The only part we’re concerned with here is the me, the mass of the electron. As you can see, because the mass is in the denominator, increasing the mass will decrease the radius. So you have a substantial contraction of the 1s orbital. Because all the s orbitals must be orthogonal (you’ll have to take quantum chem to learn the reasoning behind that one), the 2s, 3s, …, 6s orbitals also contract. So, the bonding orbital of Hg, the 6s orbital, is much smaller than would be classically expected, and therefore less available for bonding. Add to that the fact that the orbital is completely filled, and Hg doesn’t have much of a reason to be making bonds at all. Therefore, the major forces holding the Hg together are van der Waals forces (the result of the dynamic polarization of atoms and the concurrent electric attraction). These forces are exceedingly weak. Weak force yields weak bonds yields lower heat of fusion yields liquid mercury.

Who would have thought that such a simple question could yield such deep science? I know I wouldn’t have.

But NOW YOU KNOW!

What a day. Today was ‘career day’ at our little REU world. Except the only careers represented were professorship and oil company-ing. Wow, what a plethora of options we PhD chemists have!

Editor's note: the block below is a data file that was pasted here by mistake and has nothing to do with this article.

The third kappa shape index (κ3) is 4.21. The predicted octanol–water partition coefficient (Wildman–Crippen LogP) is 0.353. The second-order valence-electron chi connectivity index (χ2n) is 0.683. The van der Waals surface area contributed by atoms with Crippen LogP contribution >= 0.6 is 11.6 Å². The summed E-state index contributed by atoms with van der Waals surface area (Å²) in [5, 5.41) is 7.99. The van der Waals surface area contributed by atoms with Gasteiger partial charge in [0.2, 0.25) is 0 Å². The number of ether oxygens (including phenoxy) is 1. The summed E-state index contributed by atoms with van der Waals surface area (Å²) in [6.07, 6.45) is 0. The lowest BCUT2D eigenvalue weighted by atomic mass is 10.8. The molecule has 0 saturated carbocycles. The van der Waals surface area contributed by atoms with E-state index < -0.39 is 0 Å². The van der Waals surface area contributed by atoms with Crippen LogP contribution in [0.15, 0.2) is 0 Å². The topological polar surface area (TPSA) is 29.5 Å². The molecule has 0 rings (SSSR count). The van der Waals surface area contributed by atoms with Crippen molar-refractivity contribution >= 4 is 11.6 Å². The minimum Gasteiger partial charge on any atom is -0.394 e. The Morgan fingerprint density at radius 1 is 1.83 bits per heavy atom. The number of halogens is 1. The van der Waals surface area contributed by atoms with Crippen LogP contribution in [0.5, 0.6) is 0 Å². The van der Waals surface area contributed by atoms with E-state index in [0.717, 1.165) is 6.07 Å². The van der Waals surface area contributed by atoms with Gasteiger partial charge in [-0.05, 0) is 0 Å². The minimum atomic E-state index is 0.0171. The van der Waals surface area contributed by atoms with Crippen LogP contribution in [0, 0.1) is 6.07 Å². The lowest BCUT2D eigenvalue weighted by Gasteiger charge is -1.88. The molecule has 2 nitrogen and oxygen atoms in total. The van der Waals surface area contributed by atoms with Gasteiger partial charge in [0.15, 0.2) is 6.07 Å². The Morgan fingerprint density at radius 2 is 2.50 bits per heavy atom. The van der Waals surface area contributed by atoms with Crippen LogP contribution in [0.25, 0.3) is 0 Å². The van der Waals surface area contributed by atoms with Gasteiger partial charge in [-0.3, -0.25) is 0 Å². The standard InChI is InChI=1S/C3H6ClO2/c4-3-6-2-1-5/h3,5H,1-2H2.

Even though the careers were few, actually talking with the chemists was kind of cool. The one ‘huh?’ moment for me was when I asked the question, “During grad school, did you ever become bored with your research and if so, what did you do to make it exciting again?” That received a blank stare from all involved. If not outright outrage from a great deal of the panelists. It’s like I’d said something that you’re not even allowed to THINK: that, possibly, the research could get dull.

I don’t know if this means that they really, honestly have found something that they absolutely love. If so, more power to them. Maybe it’s just not in my personality type to work on a single isolated problem for 5 years. Or maybe I just haven’t found that problem that I could focus on for 5 years straight.

Though one thing does seem sure for me: I don’t think ‘chemistry’ is my thing. The way their eyes lit up when they talked about synthesizing some new compound, or determining it’s structure, etc. I just don’t see it. I guess I’d rather think about a compound than actually go out and make it. In science, as in life, I’d much rather be a spectator than an active participant.

Overall, the career day was an eye-opening experience. It really made me think long and hard about what sort of career I might want in science. Which I guess was the point in the end.

Now I just have to hope I can become something other than an academic or an oil chemist. Here’s to hopin’! 

Editor’s Note: Of the two posts that I lost, this one I miss the most. I can’t seem to recapture what I was thinking at the time that I initially wrote it… But below you’ll find my closest approximation.

This REU has had me thinking a lot about what I really want to do in terms of academics (which is kind of the point). And more and more, the program is pushing me away from chemistry and towards mathematics / computational science / physics.